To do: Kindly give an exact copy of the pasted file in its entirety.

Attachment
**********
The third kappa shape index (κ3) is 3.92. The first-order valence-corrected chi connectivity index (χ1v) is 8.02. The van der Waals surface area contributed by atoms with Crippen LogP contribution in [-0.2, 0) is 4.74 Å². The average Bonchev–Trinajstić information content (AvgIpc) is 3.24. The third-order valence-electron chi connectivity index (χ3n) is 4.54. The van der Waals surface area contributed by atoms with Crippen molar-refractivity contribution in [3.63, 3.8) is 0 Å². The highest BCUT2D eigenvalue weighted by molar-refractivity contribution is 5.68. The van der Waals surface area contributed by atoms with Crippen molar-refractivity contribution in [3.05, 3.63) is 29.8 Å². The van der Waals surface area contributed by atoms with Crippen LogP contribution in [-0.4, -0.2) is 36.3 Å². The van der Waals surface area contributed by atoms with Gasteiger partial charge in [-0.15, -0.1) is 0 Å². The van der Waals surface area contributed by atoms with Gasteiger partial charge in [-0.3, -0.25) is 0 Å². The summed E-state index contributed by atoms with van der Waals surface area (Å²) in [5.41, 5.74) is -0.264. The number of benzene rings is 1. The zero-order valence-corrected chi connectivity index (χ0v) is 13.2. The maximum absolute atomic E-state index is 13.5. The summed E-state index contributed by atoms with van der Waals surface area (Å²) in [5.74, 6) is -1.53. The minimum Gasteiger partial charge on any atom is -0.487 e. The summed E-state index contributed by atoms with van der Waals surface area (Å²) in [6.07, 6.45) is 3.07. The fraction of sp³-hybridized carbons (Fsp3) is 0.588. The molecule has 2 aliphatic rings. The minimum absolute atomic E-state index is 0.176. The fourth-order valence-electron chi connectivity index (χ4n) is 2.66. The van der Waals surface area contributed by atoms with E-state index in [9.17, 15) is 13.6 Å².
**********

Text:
The third kappa shape index (κ3) is 3.92. The first-order valence-corrected chi connectivity index (χ1v) is 8.02. The van der Waals surface area contributed by atoms with Crippen LogP contribution in [-0.2, 0) is 4.74 Å². The average Bonchev–Trinajstić information content (AvgIpc) is 3.24. The third-order valence-electron chi connectivity index (χ3n) is 4.54. The van der Waals surface area contributed by atoms with Crippen molar-refractivity contribution in [3.63, 3.8) is 0 Å². The highest BCUT2D eigenvalue weighted by molar-refractivity contribution is 5.68. The van der Waals surface area contributed by atoms with Crippen molar-refractivity contribution in [3.05, 3.63) is 29.8 Å². The van der Waals surface area contributed by atoms with Crippen LogP contribution in [-0.4, -0.2) is 36.3 Å². The van der Waals surface area contributed by atoms with Gasteiger partial charge in [-0.15, -0.1) is 0 Å². The van der Waals surface area contributed by atoms with Gasteiger partial charge in [-0.3, -0.25) is 0 Å². The summed E-state index contributed by atoms with van der Waals surface area (Å²) in [5.41, 5.74) is -0.264. The number of benzene rings is 1. The zero-order valence-corrected chi connectivity index (χ0v) is 13.2. The maximum absolute atomic E-state index is 13.5. The summed E-state index contributed by atoms with van der Waals surface area (Å²) in [5.74, 6) is -1.53. The minimum Gasteiger partial charge on any atom is -0.487 e. The summed E-state index contributed by atoms with van der Waals surface area (Å²) in [6.07, 6.45) is 3.07. The fraction of sp³-hybridized carbons (Fsp3) is 0.588. The molecule has 2 aliphatic rings. The minimum absolute atomic E-state index is 0.176. The fourth-order valence-electron chi connectivity index (χ4n) is 2.66. The van der Waals surface area contributed by atoms with E-state index in [9.17, 15) is 13.6 Å².